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Hacking Cars: Security-Conscious Design for Auto Manufacturers

Last month, Chris Valasek, Director of Security Intelligence at IOActive gave a Duo Tech Talk at Duo Security's Ann Arbor office on automotive computers from a security researcher’s point of view.

Similar to their presentation given at the DEFCON 2013 conference, the talk focused on how Chris and Dr. Charlie Miller were able to obtain physical control over two late model vehicles (2010 Ford Escape and Toyota Prius) via the CAN (Controller Area Network) bus.

The CAN bus is a message-based protocol designed for automotive applications. In this Duo Tech Talk, Adventures in Automotive Networks and Control Units, Chris demoed software to show how data can be read and written to the CAN bus.

As reports, Chris and Charlie were able to send commands from their laptops to control power steering, GPS, speedometers, odometers and more.

According to Chris:

The gist of it is, if an attacker can reside on the CAN bus, whether locally on the physical wires / ODB-II or remotely through an external attack vector, almost all of the functionality relying on CAN traffic can be controlled with spoofed or diagnostic messages.

While we chose ODB-II, you could have easily clipped into the CAN lines with some kind of remote utility, or relied on a compromised external component, such as an infotainment system.

One of the main take-aways from the talk was that these systems were never designed with security in mind, especially from the external entry point perspective, so auto manufacturers need to become more security-conscious when designing and implementing new features that depend on an inherently insecure architecture.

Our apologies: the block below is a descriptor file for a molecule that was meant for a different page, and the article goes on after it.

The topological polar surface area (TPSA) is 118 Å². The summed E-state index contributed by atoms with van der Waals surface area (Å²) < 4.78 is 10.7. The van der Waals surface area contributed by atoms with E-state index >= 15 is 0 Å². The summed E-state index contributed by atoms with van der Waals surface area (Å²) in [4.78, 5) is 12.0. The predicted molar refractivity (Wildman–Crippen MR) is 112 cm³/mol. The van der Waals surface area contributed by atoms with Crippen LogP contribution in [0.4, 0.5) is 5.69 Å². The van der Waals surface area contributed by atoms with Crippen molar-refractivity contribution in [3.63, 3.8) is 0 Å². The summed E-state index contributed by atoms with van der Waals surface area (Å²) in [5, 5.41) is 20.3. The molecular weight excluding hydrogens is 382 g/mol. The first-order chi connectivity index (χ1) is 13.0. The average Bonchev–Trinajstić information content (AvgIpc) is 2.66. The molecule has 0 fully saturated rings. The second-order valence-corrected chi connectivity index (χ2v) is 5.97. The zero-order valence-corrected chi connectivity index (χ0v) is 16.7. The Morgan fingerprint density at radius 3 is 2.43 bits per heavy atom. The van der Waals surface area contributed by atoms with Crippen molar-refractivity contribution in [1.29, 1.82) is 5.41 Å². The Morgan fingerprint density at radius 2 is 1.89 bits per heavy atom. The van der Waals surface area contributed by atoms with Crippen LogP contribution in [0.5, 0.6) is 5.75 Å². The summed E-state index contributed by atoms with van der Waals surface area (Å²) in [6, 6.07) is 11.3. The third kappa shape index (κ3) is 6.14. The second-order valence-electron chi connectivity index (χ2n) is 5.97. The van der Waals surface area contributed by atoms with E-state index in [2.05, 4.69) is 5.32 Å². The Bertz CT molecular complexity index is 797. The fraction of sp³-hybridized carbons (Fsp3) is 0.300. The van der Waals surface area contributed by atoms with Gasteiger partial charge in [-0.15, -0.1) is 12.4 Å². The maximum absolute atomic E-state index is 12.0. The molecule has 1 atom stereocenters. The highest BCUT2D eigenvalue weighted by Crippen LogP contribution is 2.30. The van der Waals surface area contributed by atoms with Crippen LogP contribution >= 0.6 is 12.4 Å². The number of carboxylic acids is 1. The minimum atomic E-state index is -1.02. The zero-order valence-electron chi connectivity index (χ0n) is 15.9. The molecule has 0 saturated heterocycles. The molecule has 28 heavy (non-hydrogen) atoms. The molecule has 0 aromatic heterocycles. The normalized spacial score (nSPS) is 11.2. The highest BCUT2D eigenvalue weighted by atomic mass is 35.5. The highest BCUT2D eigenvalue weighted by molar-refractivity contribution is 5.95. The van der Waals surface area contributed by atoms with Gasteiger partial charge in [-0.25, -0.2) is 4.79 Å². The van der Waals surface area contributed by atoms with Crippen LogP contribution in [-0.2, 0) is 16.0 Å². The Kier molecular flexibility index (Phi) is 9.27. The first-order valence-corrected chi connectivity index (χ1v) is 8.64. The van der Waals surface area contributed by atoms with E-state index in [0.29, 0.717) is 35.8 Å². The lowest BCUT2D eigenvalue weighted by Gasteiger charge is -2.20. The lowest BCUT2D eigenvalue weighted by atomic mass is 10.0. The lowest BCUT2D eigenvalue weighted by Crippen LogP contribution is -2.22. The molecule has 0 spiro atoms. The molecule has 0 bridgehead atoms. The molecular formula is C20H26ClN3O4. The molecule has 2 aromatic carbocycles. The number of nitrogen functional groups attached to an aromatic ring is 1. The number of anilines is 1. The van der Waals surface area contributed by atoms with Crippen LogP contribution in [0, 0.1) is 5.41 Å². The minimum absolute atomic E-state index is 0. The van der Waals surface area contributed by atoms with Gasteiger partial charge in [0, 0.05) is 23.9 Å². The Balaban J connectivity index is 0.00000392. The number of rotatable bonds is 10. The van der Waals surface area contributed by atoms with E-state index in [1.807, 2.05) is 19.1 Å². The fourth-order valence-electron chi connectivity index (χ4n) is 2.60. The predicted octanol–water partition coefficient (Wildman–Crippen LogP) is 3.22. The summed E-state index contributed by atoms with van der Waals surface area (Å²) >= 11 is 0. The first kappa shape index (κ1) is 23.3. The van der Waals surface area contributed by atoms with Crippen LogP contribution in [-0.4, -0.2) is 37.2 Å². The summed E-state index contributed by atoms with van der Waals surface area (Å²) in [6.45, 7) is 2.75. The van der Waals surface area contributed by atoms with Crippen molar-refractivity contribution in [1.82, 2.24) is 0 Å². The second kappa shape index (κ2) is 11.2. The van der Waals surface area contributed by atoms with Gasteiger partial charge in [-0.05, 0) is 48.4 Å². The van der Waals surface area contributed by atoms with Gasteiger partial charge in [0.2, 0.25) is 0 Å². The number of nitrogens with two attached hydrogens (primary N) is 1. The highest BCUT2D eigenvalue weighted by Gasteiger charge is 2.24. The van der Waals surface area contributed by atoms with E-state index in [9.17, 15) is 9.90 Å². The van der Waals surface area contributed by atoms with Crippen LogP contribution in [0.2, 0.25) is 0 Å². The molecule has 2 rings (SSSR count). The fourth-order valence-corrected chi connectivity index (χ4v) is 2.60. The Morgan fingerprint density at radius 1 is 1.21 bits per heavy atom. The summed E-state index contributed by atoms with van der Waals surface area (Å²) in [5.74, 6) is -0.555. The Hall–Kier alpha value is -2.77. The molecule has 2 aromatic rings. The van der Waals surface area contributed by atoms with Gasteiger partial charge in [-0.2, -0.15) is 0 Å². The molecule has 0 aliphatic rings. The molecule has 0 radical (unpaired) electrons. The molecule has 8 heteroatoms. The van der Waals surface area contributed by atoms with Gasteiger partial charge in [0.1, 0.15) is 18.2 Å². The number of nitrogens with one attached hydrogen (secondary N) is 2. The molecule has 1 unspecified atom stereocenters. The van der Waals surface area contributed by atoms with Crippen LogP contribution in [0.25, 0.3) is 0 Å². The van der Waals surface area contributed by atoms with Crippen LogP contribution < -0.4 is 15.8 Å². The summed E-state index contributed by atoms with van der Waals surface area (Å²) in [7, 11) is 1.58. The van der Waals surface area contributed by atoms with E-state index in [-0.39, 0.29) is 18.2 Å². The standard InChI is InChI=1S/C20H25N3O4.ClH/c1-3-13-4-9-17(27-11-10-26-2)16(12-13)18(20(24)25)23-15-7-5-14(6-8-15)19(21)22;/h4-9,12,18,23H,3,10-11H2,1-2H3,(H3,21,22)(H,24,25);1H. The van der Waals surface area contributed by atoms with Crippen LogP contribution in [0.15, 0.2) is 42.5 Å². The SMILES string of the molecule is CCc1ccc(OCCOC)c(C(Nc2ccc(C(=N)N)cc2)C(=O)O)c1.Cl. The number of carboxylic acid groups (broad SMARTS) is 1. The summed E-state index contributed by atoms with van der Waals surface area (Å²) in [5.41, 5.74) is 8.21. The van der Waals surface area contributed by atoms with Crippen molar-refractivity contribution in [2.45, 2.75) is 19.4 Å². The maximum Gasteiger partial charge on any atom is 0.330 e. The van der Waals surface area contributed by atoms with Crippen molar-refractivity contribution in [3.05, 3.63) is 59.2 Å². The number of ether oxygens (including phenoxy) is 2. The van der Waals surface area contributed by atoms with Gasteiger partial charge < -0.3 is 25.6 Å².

Revenue from wireless car devices is estimated at $2.5 billion today, with projected growth to reach tenfold by 2025, as reported by mobile-industry trade group GSMA and With the industry showing no signs of slowing in growth, the rate of innovation needs to be accompanied by adequate security controls.

As vehicles evolve from mechanical to software-based to meet consumer demand for connected infotainment systems, designing for security is more important than ever. Ensuring automotive security is more difficult than regular systems, as automotive software can’t be easily updated.

Watch the Duo Tech Talk video to learn more about automotive safety controls, and issues with car technology security today.

About Chris Valasek, Director of Security Intelligence at IOActive
Chris Valasek (@nudehaberdasher) is the Director of Security Intelligence at IOActive, an industry leader that offers comprehensive computer security services, where he specializes in attack methodologies, reverse engineering and exploitation techniques. While widely regarded for his research on Windows heap exploitation, Valasek also regularly speaks on the security industry conference circuit on a variety of topics. His previous tenures include Coverity, Accuvant LABS and IBM/ISS. He is also the Chairman of SummerCon, the nation’s oldest hacker conference. He holds a B.S. in Computer Science from the University of Pittsburgh.